the story started at Zeus’s wedding after he’d invited all the animals but the turtle never showed preferring its home to Zeus’s palace so to the end of time Zeus bade the turtle bear it [vi] comfort of the womb of stasis both blessing and curse though apparently the shell was soft something of a tent or so my girlfriend Oboshi told me the day I’d chanced upon one a seaturtle carapace fixed upon a pedestal in a village on the Gulf of Guinea sticky libations to Nyame (good fortune at sea) adinkra symbols everywhere and I’d walked down to the beach found a live one on its back a massive creature gasping for air natives had sent for a butcher so while they circled round and laughed at me the fat oburoni soft from western lucre I bought it and got it back in the sea though they’d all quit laughing when I offered the only one that wasn’t an extra twenty dollars to help me flip the animal over and carry it into the surf— back on campus Oboshi told me a story seems Nyame’d asked the animals to bring him the drum of Osebo (the arrogant leopard) but all of the animals failed the python – elephant – monkey all but the clever turtle who’d used his cunning to pull it off and as a reward Nyame’d hardened his shell a sensible gift as Darwin said the shield was as important as the sword— the Trail of Tears came through here too back before the rebellion and the Cherokee made camp at that same spring (the site of Joe Hahn’s store) and they told a story as well seems the turtle’s hardened shell had once been smooth when his friend – the possum like that Grounds boy had climbed up in a tree and was tossing persimmons down to the turtle who was catching them in his mouth but a wolf came along leapt in the air started stealing the persimmons so the possum got mad pulled a bone from his pocket and threw it so hard that it plugged the wolf’s throat— the turtle too was angry so he cut the dead wolf’s ears off used them for hominy spoons but word quickly spread and the other wolves caught wind of the turtle’s boasting found him – took him captive flung him into a river to drown where he shattered his shell on a rock— but he made it back to shore sang a medicine song as he sewed his shell back together (though the scars remain) and long before the Trail of Tears this cemetery was Osage land and in the Wi’-gi-e of the elder water people Wakonda says of this bony mosaic these geometrical scutes upon the turtle’s carapace that they’d had a purpose something of a map for us to use as a means to reach old age— negligible senescence an inevitable consequence of the law of accelerating returns and we’re looking now to turtles to try and figure it out— and this evolution of the shell has continued to develop (as stories are wont to do) into something about neurals fusing with thoracic vertebrae endochondral ossification prechondrocytes growing laterally after entering the shell-dermis bone ballast turned to plastron amalgamated gastralia yadda this – yadda that and though allegory gains wider distribution than fact both accounts hold in that turtles are a product of toil and violence as armor is not developed in consequence of kindnesses be it bullets or wolves or guerillas or gods or leopards something’s always out to get us and a little hardness – a proper hauberk covering the correct places will help us along on our journey— I’ve watched even dogs lifelong comrades turn on a wounded companion at the first sign of weakness the smell of blood and they’re so much better than we are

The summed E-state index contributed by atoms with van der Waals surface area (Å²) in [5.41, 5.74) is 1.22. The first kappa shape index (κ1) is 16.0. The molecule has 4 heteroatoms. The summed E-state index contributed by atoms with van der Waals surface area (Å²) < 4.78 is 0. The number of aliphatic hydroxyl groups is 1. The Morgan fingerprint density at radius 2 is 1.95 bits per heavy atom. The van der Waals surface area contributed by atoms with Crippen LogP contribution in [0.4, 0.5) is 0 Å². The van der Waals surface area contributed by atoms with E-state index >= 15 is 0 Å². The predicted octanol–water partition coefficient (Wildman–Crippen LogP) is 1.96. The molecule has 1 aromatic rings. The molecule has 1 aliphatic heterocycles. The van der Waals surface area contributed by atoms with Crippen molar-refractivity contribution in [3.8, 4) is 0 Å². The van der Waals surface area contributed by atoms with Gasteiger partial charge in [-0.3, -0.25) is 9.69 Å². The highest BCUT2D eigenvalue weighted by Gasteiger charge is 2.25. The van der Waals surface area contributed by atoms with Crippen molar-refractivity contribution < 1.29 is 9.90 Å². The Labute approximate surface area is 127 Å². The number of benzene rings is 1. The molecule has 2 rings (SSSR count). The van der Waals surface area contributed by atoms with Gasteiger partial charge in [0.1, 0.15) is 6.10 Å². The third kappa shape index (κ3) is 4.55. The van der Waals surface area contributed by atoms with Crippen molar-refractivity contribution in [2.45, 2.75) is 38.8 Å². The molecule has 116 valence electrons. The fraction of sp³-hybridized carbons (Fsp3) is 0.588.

Tib’s now followed our ancestors into the wake of the good hereafter but I still have the shell from the church a palimpsest of metaphor martyrium of the baseness of nature draconian chrysalis both citadel and oubliette history embossed upon it enemy of reverence a 200 million-year mytheme of strength, will, and endurance battlescars and longhealed maps fissures and sundry knawings remnants of lupine history stories wound in calligraphic braille circumventing lies of meek and the earth for rational truth as Blake had said seems not the truth of Christ but the truth of Pilate
“Strictly speaking…the term ‘turtle’ is correct when applied to any shelled reptile.” –The World of Turtles and Tortoises, John Lehrer
1. In 2005, six year-old Emily Kent and her mother pulled over to help a turtle that was crossing a busy highway. Emily jumped out of the Jeep before her mother could stop her and was struck and killed by another vehicle as she was running out to save the animal. She will never have children.
2. In 2012, Blake Shelton Tweeted: “Does anyone know if the Eastern Box turtle is protected in Oklahoma? If so I didn’t just swerve to the shoulder of the road to smash one...” His response to one detractor was: “Before u make an even bigger dipshit of urself you should research on how much money I have raised to feed homeless animals…” While I was writing this poem in 2016, I was standing in line at the grocery store when I saw him grinning from the cover of Life & Style next to some blonde cunt. They’ll likely reproduce – if not with each other, then with others similar to themselves.
3. In 2014, eighteen year-old Jennifer Emoke Greene and her fifteen year-old friend recorded themselves dousing a gopher tortoise with flammable liquid and setting it alight. “Burn baby, burn baby,” one girl says. “Now you are scared of us, huh?” “He’s fuckin hissing still,” one says as she picks the turtle up. She throws it while the other girl laughs. “Let’s do it again,” the one with the camera says. “Let me do it. He’s not dead. He just went in his shell.” The turtle is again thrown down the street, and one of the girls eventually stomps it to death. “His heart came out with a bunch of grass,” one of them says as she laughs and kicks it. “He’s dead. That’s funny.” In response to outrage about the video on facebook, Jennifer wrote: “Make a better one for y’all tomorrow.” These are the types of people that generate the most offspring, as yet there are no laws preventing it.
the alligator snapper – Macrochelys temminckii
“For the animal [the turtle] shall not be measured by man. In a world older and more complete than ours they moved finished and complete, gifted with extensions of the senses we have lost or never attained, living by voices we shall never hear. They are not brethren, they are not underlings; they are other nations, caught with ourselves in the net of life and time, fellow prisoners of the splendor and travail of the earth.”–Henry Beston, The Outermost House
“There’s no such thing as life without bloodshed. I think the notion that the species can be improved in some way, that everyone could live in harmony, is a really dangerous idea. Those who are afflicted with this notion are the first ones to give up their souls, their freedom. Your desire that it be that way will enslave you and make your life vacuous.” –Cormac McCarthy, from “Cormac McCarthy’s Venomous Fiction” The New York Times, 1992
“Were there no turtles living, we would look upon the fossil turtles as the strangest of all vertebrates – animals which had developed the strange habit of concealing themselves inside their ribs, for that is literally what turtles do.” –Samuel Williston (1914)